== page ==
Post # 1
I really didn’t think it was possible that we got preapproved & now were looking for houses!! What is something that you have on your must-have list for your home?
I’m freaking out a little bit lot.
Post # 3
We closed on our new house back in August. We weren’t planning on buying so soon (he got a new job out of state) but we stumbled across this house and didn’t want to take the risk of someone else putting an offer in. Our big issue was his toys- he has a boat, two four-wheelers, a motorcycle, and a boat. We wanted to have a garage that was large enough for most of the toys and be big enough (and long enough) for his truck and my car. We’re able to fit all of the above in the garage, minus the boat. He actually bought another motorcycle a few weeks ago and it fits as well!
Post # 4
First off, make sure you do your own budget and decide on your own what you can afford. Don’t just go by what the bank approved as it may be more than you can technically afford. Then? Find an agent and get to huntin!
Or, if you’re not ready, didn’t get approved for enough, etc, start saving your money and improving credit, or whatever you need to do, and just work on that.
Post # 5
Don’t panic! You can start house shopping now 🙂
Anyway, our must-haves were location, decent lot size, and 2-car garage. We were not too picky about finishes or upgrades because we figured that we could add those later if we wanted.
Post # 6
Don’t just go by what the bank approved as it may be more than you can technically afford.
This exactly. We were approved for a LOT more than we wanted to spend. In the end, we bought a house that we could afford payments, insurance, etc. on with just one salary.
Post # 7
@cbco: Yay! Congratulations!
When I was house shopping I wanted an open floor plan. If a house doesn’t have a lot of hallways the bedrooms usually will be larger than a house with the same square footage with hallways.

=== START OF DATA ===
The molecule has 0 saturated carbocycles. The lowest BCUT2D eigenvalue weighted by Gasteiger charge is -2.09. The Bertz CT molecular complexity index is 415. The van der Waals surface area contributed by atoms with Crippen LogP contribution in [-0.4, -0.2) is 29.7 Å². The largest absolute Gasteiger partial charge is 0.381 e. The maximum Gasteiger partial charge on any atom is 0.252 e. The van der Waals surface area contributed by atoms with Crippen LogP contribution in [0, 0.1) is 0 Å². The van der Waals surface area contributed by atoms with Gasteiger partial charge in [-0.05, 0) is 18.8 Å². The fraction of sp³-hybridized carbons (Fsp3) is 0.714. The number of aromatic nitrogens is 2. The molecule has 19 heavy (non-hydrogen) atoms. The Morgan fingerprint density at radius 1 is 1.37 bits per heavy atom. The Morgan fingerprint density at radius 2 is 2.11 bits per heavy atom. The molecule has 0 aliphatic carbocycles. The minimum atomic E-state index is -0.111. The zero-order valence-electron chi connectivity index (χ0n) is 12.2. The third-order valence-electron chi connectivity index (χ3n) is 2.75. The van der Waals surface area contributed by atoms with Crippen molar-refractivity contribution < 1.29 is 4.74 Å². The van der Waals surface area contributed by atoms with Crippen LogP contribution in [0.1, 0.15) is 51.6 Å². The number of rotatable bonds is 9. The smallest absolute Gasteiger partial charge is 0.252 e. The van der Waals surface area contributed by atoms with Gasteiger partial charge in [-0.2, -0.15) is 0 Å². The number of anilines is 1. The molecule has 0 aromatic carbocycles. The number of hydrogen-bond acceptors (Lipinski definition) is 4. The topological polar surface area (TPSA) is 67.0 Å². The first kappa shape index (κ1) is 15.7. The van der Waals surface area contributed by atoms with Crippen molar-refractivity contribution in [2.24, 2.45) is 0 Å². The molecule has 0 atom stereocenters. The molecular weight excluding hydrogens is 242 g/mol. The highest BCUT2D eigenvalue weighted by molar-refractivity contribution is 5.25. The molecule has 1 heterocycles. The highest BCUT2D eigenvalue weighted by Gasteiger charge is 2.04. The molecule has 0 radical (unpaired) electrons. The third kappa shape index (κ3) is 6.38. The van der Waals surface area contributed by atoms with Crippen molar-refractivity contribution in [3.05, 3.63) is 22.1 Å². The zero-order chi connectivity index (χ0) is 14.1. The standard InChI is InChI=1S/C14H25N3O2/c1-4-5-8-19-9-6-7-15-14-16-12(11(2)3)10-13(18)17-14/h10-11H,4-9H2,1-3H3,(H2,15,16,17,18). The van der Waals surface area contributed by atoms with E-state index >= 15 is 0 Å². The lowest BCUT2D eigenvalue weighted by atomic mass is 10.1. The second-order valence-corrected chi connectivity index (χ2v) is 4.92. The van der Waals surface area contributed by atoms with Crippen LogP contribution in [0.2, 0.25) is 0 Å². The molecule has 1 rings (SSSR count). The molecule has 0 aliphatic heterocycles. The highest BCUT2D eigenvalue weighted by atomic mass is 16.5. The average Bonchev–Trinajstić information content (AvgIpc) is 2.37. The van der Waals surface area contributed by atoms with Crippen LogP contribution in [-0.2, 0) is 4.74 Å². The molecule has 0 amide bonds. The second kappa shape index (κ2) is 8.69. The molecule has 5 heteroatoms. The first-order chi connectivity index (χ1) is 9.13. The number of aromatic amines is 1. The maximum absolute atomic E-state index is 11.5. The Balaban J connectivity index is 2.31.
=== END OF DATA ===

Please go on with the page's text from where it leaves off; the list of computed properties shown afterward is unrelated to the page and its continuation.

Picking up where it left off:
I wanted a laundry room. Its relatively common in my area for washer and dryers to be put in the kitchen, garage, or in a closet on the back patio.
I wanted a kitchen with ample countertop space and cabinet space.
I ended up buying a new construction town home versus a older pre-owned home because I was single when I bought it and I didn’t want to have to deal with a lot of renovation and repair projects. Also a newer home will have lower utility costs than an older home.
Post # 8
Congrats on the pre-approval 🙂 That’s a big, important first step!
I bought my house before DH & I were engaged. I went to my lender, got a pre-approval letter (and was approved for WAY more than I wanted to spend) then met with my agent to discuss what I was looking for.
My MUSTS were:
At least 3 bedrooms
At least 1 1/2 bathrooms
I had some other preferences as well…
Fenced back yard
2 full bathrooms
Then I did an internet search and drove by potential properties after work. I wanted to see how close they were to a major road, if the area was nice, what other houses in the neighborhood looked like (run down, or nice area), if people were out walking their dogs and waving, what traffic might look like during busy times, etc.
I printed off the flyer sheets for the properties I really liked, and the real estate agent also send some that he thought might be interesting for me. I got a notebook to keep the sheets in as well as take notes as we toured houses. I made sure to note things that I liked, things that I didn’t, and other things that would need updating/remodeling/repaired.
I found a house I loved, made an offer, and beat out a competitor’s bid because I had funding ready to go and they had to wait for approval (and the offer was submitted on a Friday so the other people had to wait until Monday for the bank).
After that we settled on a price and seller’s contribution to closing costs, had a home inspection, and set up the closing!
Post # 9
We HAD to have a fireplace… The house we picked had 2… We never used them even once in the 2.5 years we lived there… So much for ‘must have’ lol!
Post # 10